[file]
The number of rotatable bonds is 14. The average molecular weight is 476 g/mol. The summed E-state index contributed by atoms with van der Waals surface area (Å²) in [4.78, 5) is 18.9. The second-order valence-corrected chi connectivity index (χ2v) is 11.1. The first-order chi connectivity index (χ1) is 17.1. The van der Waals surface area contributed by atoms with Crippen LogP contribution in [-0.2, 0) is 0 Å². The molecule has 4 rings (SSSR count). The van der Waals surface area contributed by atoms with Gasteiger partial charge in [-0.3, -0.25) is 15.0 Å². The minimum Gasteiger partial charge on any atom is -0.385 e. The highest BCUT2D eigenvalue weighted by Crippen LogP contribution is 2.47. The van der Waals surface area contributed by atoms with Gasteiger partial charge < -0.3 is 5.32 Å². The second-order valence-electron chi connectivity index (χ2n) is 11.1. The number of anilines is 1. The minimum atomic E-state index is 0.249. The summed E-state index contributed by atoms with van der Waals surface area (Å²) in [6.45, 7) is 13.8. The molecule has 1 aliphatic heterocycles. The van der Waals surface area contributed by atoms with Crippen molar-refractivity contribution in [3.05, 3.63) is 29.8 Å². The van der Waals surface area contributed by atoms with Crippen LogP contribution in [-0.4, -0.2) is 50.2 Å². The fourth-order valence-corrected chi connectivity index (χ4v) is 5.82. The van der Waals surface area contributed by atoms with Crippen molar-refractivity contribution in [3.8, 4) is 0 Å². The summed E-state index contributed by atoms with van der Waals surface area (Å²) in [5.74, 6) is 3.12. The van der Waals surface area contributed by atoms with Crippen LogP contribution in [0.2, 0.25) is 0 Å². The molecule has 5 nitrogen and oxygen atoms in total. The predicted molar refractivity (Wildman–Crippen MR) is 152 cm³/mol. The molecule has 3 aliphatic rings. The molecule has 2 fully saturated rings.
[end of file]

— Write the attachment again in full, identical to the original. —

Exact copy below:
The number of rotatable bonds is 14. The average molecular weight is 476 g/mol. The summed E-state index contributed by atoms with van der Waals surface area (Å²) in [4.78, 5) is 18.9. The second-order valence-corrected chi connectivity index (χ2v) is 11.1. The first-order chi connectivity index (χ1) is 17.1. The van der Waals surface area contributed by atoms with Crippen LogP contribution in [-0.2, 0) is 0 Å². The molecule has 4 rings (SSSR count). The van der Waals surface area contributed by atoms with Gasteiger partial charge in [-0.3, -0.25) is 15.0 Å². The minimum Gasteiger partial charge on any atom is -0.385 e. The highest BCUT2D eigenvalue weighted by Crippen LogP contribution is 2.47. The van der Waals surface area contributed by atoms with Gasteiger partial charge < -0.3 is 5.32 Å². The second-order valence-electron chi connectivity index (χ2n) is 11.1. The number of anilines is 1. The minimum atomic E-state index is 0.249. The summed E-state index contributed by atoms with van der Waals surface area (Å²) in [6.45, 7) is 13.8. The molecule has 1 aliphatic heterocycles. The van der Waals surface area contributed by atoms with Crippen molar-refractivity contribution in [3.05, 3.63) is 29.8 Å². The van der Waals surface area contributed by atoms with Crippen LogP contribution in [-0.4, -0.2) is 50.2 Å². The fourth-order valence-corrected chi connectivity index (χ4v) is 5.82. The van der Waals surface area contributed by atoms with Crippen molar-refractivity contribution in [3.8, 4) is 0 Å². The summed E-state index contributed by atoms with van der Waals surface area (Å²) in [5.74, 6) is 3.12. The van der Waals surface area contributed by atoms with Crippen LogP contribution in [0.2, 0.25) is 0 Å². The molecule has 5 nitrogen and oxygen atoms in total. The predicted molar refractivity (Wildman–Crippen MR) is 152 cm³/mol. The molecule has 3 aliphatic rings. The molecule has 2 fully saturated rings.